Dorothy Counts or the 4 days that shook the racism in the United States
On the morning of September 4, 1957, fifteen-year-old Dorothy Counts set out on a harrowing path toward Harding High, where-as the first African American to attend the all-white school – she was greeted by a jeering swarm of boys who spat, threw trash, and yelled epithets at her as she entered the building.
In 1957, forty black students applied for transfers at a white school. At 15 years of age, on September 1957, Dorothy Counts was one of the four black students enrolled at various all-white schools in the district; She was at Harry Harding High School, Charlotte, North Carolina. Three students were enrolled at other schools, including Central High School. The harassment started when the wife of John Z. Warlick, the leader of the White Citizens Council, urged the boys to “keep her out” and at the same time, implored the girls to spit on her, saying, “spit on her, girls, spit on her.”
Dorothy walked by without reacting, but told the press that many people threw rocks at her — most of which landed in front of her feet — and that many spat on her back. More abuse followed that day. She had trash thrown at her while eating her dinner and the teachers ignored her. The following day, she befriended two white girls, but they soon drew back because of harassment from other classmates. Her family received threatening phone calls and after four days of extensive harassment — which included a smashed car and having her locker ransacked, her father decided to take his daughter out of the school.
Charlotte Observer photographer Don Sturkey captured the ugly incident on film, and in the days that followed, the searing image appeared not just in the local paper but in newspapers around the world. The photograph above portrays Dorothy first day of school at the University of Harry Harding, North Carolina (USA) in 1957. Dorothy’s dress was made by her grandmother especially for his first day of school. Spit on him.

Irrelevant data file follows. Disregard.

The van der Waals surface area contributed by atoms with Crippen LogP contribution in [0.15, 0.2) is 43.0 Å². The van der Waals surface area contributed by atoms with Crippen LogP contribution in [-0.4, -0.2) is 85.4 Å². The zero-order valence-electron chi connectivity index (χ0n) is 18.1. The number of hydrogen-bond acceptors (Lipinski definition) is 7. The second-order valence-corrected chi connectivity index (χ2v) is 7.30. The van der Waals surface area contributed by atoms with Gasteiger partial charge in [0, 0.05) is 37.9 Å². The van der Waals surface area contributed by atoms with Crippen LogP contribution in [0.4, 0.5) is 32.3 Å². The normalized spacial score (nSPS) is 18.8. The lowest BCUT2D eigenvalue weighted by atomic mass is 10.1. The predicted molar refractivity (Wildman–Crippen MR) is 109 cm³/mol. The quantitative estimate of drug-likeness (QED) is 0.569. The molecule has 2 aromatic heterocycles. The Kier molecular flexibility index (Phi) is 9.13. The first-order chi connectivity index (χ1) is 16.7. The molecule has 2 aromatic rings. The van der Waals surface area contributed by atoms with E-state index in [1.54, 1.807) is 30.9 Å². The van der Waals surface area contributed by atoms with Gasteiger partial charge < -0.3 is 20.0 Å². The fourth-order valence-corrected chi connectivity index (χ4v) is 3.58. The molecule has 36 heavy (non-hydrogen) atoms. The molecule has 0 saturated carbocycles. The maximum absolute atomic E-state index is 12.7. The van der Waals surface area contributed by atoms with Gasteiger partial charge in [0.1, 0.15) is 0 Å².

The family moved to Pennsylvania, where Dorothy Counts peacefully attended an integrated school in Philadelphia. Rather than permanently quitting the city that failed her, she moved back three years later to earn her degree from Johnson C. Smith University and, except for a couple early years spent living in New York City, she has lived here ever since.
She has worked primarily with children, for twelve years heading up a churchbased child-care center that served low-income kids and for the last twenty-two years at the local nonprofit Child Care Resources Inc. advocating for better child care. She’s divorced, and the two children she adopted as babies are now grown (one lives in Charlotte). “What happened on that day really set me on a path,” says Dorothy Counts-Scoggins, now a vibrant grandmother. “I’ve always wanted to work to make sure that bad things don’t happen to other children.”
Since the fiftieth anniversary of the Harding High incident five years ago, Counts-Scoggins has been asked many times by journalists, historians, school groups, and others to recount her memories of September 4, 1957. She doesn’t consider it a burden and is in fact thrilled that the library at Harding High was recently named for her – a rare honor given that the school board has a policy of not naming buildings after living people. “It gives me a chance to talk to kids about the importance of education, and to let them know that people have had to fight for them to have these opportunities,” she says. “I can be a reminder to them.”
It may seem little but the four days when Dorothy tried to attend the Harry Harding High School were of great importance to the Civil Rights Movement and the end of racial segregation in the United States.
Prejudice makes the brain ignorant and people blind.